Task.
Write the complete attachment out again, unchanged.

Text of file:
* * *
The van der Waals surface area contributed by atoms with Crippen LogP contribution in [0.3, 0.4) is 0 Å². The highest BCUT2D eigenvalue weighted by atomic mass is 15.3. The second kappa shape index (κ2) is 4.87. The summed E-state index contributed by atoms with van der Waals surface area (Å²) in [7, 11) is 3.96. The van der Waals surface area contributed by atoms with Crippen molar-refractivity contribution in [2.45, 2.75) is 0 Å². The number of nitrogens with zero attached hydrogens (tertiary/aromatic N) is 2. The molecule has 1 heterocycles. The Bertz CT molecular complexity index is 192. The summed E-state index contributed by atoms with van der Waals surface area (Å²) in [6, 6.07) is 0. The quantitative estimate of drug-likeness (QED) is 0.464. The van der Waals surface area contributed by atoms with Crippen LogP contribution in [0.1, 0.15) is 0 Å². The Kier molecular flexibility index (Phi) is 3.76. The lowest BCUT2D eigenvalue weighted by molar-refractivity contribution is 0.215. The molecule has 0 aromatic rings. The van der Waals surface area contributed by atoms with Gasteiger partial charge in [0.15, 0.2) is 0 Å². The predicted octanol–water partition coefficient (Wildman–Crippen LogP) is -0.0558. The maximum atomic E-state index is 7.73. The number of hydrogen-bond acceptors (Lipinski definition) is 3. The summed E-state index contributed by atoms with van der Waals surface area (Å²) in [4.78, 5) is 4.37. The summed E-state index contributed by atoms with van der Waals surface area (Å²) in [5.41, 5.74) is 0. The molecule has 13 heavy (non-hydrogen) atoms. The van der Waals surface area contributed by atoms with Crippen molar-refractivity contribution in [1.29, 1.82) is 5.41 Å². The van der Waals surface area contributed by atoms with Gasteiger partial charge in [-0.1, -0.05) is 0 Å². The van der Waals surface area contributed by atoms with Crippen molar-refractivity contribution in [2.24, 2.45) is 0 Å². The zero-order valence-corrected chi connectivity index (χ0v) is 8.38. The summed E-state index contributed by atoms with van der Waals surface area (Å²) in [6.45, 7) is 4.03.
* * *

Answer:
The van der Waals surface area contributed by atoms with Crippen LogP contribution in [0.3, 0.4) is 0 Å². The highest BCUT2D eigenvalue weighted by atomic mass is 15.3. The second kappa shape index (κ2) is 4.87. The summed E-state index contributed by atoms with van der Waals surface area (Å²) in [7, 11) is 3.96. The van der Waals surface area contributed by atoms with Crippen molar-refractivity contribution in [2.45, 2.75) is 0 Å². The number of nitrogens with zero attached hydrogens (tertiary/aromatic N) is 2. The molecule has 1 heterocycles. The Bertz CT molecular complexity index is 192. The summed E-state index contributed by atoms with van der Waals surface area (Å²) in [6, 6.07) is 0. The quantitative estimate of drug-likeness (QED) is 0.464. The van der Waals surface area contributed by atoms with Crippen LogP contribution in [0.1, 0.15) is 0 Å². The Kier molecular flexibility index (Phi) is 3.76. The lowest BCUT2D eigenvalue weighted by molar-refractivity contribution is 0.215. The molecule has 0 aromatic rings. The van der Waals surface area contributed by atoms with Gasteiger partial charge in [0.15, 0.2) is 0 Å². The predicted octanol–water partition coefficient (Wildman–Crippen LogP) is -0.0558. The maximum atomic E-state index is 7.73. The number of hydrogen-bond acceptors (Lipinski definition) is 3. The summed E-state index contributed by atoms with van der Waals surface area (Å²) in [4.78, 5) is 4.37. The summed E-state index contributed by atoms with van der Waals surface area (Å²) in [5.41, 5.74) is 0. The molecule has 13 heavy (non-hydrogen) atoms. The van der Waals surface area contributed by atoms with Crippen molar-refractivity contribution in [1.29, 1.82) is 5.41 Å². The van der Waals surface area contributed by atoms with Gasteiger partial charge in [-0.1, -0.05) is 0 Å². The van der Waals surface area contributed by atoms with Crippen molar-refractivity contribution in [2.24, 2.45) is 0 Å². The zero-order valence-corrected chi connectivity index (χ0v) is 8.38. The summed E-state index contributed by atoms with van der Waals surface area (Å²) in [6.45, 7) is 4.03.